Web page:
Q. How long should a salon manicure/pedicure last?
A. A standard manicure should last a fortnight – but you’d be wise to use a top coat every other day, to maintain shine and strength. ‘If you use your hands a lot – or go without gloves when doing housework or washing-up – then don’t be surprised if it chips sooner. With a pedicure, your toes should stay perfectly sandal worthy for around four weeks.
Q. I’m new to manicures: I want to wear polish, but I’m finding no matter how carefully I apply, it gets onto the surrounding skin. Is there a quick and easy way of removing the messy edges without destroying the varnish?
A. Can we point you in the direction of the very clever OPI Nails Refillable Nail Polish Corrector Pen, which has a nib that can be used to very precisely ‘lift’ off smudges? It arrives with four nibs, in all (so you can replace when they start to fray). Genius.
Q. How can I make nail polish dry quicker?
A. Manicurist Renée Rainbird shares these insider tips… ‘The worst thing you can do is shake your hands and blow on them; the movement will move the polish, setting back the drying process,’ says Renée. ‘A cold environment will help to dry nails quickly, so blast after 2-3 minutes under a very cold running tap. Séche-Vite is the fastest- and best-drying top coat around – a true classic. But apply thickly for a glossy finish and be sure to cover the whole nail. Then – hey presto – nails-to-go.
• Séche-Vite, £9 at www.zuneta.com – buy here (and you’ll get an exclusive 10% discount if you enter the code ZBEAUTYBIBLE at the checkout)
Q. Do you know where I can buy OPI nail polish in London – West End/Oxford Street area? I know I’ve seen it but can’t remember where!
A. Yes, you’re bound to have seen OPI in one of the many places that stocks this brand. You could head for John Lewis or Selfridges. OPI is available nationwide so if you’re not in London call 01923-240 010 for more stockist information, or visit www.lenawhite.co.uk.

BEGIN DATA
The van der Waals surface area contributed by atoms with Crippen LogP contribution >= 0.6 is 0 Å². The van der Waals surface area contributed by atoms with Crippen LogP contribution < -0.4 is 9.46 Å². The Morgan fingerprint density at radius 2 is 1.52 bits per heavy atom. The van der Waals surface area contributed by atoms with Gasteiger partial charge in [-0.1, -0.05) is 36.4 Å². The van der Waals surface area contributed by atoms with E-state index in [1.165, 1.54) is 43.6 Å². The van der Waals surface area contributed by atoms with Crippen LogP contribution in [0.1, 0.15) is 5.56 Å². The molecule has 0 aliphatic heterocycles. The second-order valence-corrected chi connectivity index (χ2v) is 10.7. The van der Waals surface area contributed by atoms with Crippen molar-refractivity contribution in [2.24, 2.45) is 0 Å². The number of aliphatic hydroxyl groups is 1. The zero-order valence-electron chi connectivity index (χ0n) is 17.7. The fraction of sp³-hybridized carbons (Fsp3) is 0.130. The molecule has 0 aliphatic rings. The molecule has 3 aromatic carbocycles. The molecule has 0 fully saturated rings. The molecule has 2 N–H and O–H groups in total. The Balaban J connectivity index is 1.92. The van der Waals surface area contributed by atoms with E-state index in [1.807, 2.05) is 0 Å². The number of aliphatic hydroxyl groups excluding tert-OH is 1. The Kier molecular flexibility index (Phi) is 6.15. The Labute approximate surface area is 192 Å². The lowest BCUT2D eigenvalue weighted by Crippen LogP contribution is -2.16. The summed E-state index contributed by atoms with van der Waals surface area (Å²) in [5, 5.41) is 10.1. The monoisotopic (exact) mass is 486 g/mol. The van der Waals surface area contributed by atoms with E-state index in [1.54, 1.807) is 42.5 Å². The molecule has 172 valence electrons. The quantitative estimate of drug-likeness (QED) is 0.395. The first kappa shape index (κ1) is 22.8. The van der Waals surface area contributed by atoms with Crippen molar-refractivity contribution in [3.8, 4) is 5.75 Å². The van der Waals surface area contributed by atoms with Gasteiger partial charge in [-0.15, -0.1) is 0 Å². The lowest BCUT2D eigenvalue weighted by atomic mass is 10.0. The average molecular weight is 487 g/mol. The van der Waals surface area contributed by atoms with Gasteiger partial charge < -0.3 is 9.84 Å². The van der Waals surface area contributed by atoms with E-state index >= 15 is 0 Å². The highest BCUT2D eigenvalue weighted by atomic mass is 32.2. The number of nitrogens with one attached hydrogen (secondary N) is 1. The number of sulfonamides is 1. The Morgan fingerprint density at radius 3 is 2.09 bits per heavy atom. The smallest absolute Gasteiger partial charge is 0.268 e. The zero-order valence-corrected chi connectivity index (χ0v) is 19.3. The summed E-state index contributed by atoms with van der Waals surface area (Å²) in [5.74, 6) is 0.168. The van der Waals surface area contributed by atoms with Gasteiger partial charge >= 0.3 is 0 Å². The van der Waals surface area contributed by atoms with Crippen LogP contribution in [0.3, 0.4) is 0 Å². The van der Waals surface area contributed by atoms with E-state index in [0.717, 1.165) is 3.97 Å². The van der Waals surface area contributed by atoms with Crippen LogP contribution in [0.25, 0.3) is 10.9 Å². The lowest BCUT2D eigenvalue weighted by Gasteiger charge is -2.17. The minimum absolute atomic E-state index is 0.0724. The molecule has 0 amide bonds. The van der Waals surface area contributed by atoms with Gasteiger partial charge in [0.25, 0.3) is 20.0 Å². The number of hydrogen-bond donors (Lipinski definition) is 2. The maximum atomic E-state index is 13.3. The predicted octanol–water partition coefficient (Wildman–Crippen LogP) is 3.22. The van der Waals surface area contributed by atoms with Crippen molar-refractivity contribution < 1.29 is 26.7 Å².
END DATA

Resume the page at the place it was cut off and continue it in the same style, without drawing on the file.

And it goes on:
Q. How can I make nail polish last longer on my nails?
A. Jessica Vartoughian is still the hottest manicurist in Hollywood. Her secret for manicures that truly go the distance? ‘Use oils and creams to take care of your hands, yes – but these need to be washed off with a nail brush and a little detergent before you put on any polish, to provide a clean surface for the polish to attach itself to. Put on two coats of base coat right up to the tips and over the edge, to seal it. Use a generous amount of colour – dollop it on! Do at least 11/12 brush strokes of colour on each nail, for each coat. Allow to dry thoroughly and then apply another layer of colour in the same way. Once this is dry, use a top coat.’ Follow her tips, Jessica promises, and a manicure should last for two weeks…
Q. Please can you tell me if there are any brands of nail products that don’t use the following: toluene, formaldehyde and phthalates?
A. Yes, there are now many ranges that avoid those ‘Big 3’ ingredients, all of which have ‘health question marks’ over them. You’ll be pleased to hear that phthalates have been banned from nail polishes sold here – though quite a few still feature formaldehyde and toluene.
One natural range which completely avoids them is the excellent Santé range (originally from Germany), which comes in seven terrific shades (including some great reds); you can find them in a wide range of shades. Suncoat Polishes are another option, also offered in an impressively wide range of shades. Jo bought several shades of polish that avoid those nail ‘nasties’ while in New York, at Priti Organic Spa on 35 East 1st Street (email@example.com), and they will ship.
All the above are more ‘natural’ polishes – but you’ll also want to know that the following mainstream brands now trumpet their ‘3-free’ credentials: Butter London, NARS, Sally Hansen, Zoya, Revlon and OPI. Hallelujah.
• Priti Nail Polishes are available for shipping to the UK, buy here
I am really interested in organic products, having read Jo’s book The Ultimate Natural Beauty Book. I am interested in making my own nail care products, e.g. cuticle oil, polish remover, nail polish etc. Can you tell me how to go about it?
Alas, natural nail polish and remover are impossible to make at home; even the more ‘natural’ ones contain some chemicals that need very careful handling. On the polish front, though, you might like to know about a range called Santé which is free of phthalates, rosins, formaldehyde, toluene and coal-tar derived colourings; it’s the most natural range we’ve found, so far, and you can find the polishes in some larger natural food stores, and on-line. Cuticle oil, however, is easy to make: Jo likes to infuse sweet almond oil with horsetail herb (you can use it fresh, or dried), and you’ll find the recipe for this Nail Booster Oil on p. 128 of The Ultimate Natural Beauty Book, which you can buy on-line if you click here. If you’ve strong nails, try oiling them and then gently buffing them with a nail buffer, for e beautiful, healthy, and chemical-free shine.